Biden’s Righteous Fury at Being Called an “Elderly Man with a Poor Memory”

One of the truest truisms in politics is that Presidential-election campaigns are marathons rather than sprints. Since Joe Biden’s senior aides are well aware of this, it’s a bit of a puzzle why the President chose to come out in person on Thursday night and rebut some of the special counsel Robert Hur’s report on Biden’s mishandling of classified documents.

Yes, Hur’s report contained some damaging lines that Republicans had quickly seized upon, particularly the statement that, if a case were to go to trial, “Mr. Biden would likely present himself to a jury, as he did during our interview of him, as a sympathetic, well-meaning, elderly man with a poor memory.” The age issue is hardly a new one, but the White House was furious that the report’s characterization of Biden overshadowed the fact that the special counsel had declined to charge him. Plus, Hur, who worked for the Justice Department under Donald Trump, including a three-year stint as the U.S. Attorney for Maryland, explicitly acknowledged that the Biden case was very different from the one Donald Trump is facing in a Florida federal court, despite attempts by Republicans to conflate the two.

Even as Republicans and Trump-supporting commentators were busy claiming that Hur said Biden was too old and too out of it to prosecute, it wasn’t necessarily the case that Biden himself needed to address this issue immediately. In a statement that White House put out shortly after the special counsel’s report was released, he had already said he welcomed the fact “there would be no charges brought in this case and the matter is now closed.” In addition, his lawyers, in a letter attached to the report, had slammed Hur for using “highly prejudicial language to describe a commonplace occurrence among witnesses: a lack of recall of years-old events.”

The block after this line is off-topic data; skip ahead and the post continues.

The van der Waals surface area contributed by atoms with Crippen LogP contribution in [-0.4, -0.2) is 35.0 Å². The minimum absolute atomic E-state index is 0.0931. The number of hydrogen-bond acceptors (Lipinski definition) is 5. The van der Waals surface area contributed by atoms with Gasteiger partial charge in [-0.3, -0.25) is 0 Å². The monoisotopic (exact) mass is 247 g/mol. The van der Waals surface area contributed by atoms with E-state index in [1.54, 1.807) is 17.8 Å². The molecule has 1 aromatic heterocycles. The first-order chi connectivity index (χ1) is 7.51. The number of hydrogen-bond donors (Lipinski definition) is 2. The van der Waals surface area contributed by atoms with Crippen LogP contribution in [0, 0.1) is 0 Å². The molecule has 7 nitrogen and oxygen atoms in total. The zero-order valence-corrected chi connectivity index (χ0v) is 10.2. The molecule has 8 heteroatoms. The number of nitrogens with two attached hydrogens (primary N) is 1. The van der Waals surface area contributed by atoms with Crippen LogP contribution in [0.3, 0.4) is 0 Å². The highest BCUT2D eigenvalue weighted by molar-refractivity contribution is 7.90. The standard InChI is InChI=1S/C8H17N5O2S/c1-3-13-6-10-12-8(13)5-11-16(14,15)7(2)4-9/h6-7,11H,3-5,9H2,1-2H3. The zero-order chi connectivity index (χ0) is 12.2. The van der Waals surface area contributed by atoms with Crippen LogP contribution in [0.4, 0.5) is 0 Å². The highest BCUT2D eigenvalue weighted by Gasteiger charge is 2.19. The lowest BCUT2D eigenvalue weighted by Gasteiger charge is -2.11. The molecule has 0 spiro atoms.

Some of the examples that Hur cited related to a 2017 taped interview Biden did with a ghostwriter. Others, including a claim that he couldn’t remember which years he was Vice-President, referred to five hours of interviews with the special counsel’s team last October. In what is supposedly a legal document, these inclusions certainly looked gratuitous—to say the least.

For the Biden team, it would have been straightforward enough simply to point to other passages in Hur’s report which acknowledge that there isn’t sufficient evidence to bring a successful case, regardless of how well Biden remembered certain events. “When he served as vice president and when the Afghanistan documents were found in Mr. Biden’s Delaware garage in 2022, his possession of them in his Delaware home was not a basis for prosecution because as vice president and president, he had authority to keep classified documents in his home,” the report notes. It goes on to say that a criminal case would have had to rely on “Biden’s possession of the Afghanistan documents in his Virginia home in February 2017, when he was a private citizen and when he told his ghostwriter he had just found classified material.” But even there, the report adds, a “viable defense is that Mr. Biden might not have retained the classified Afghanistan documents in his Virginia home at all. They could have been stored, by mistake and without his knowledge, at his Delaware home since the time he was vice president, as were other classified documents recovered during our investigation.”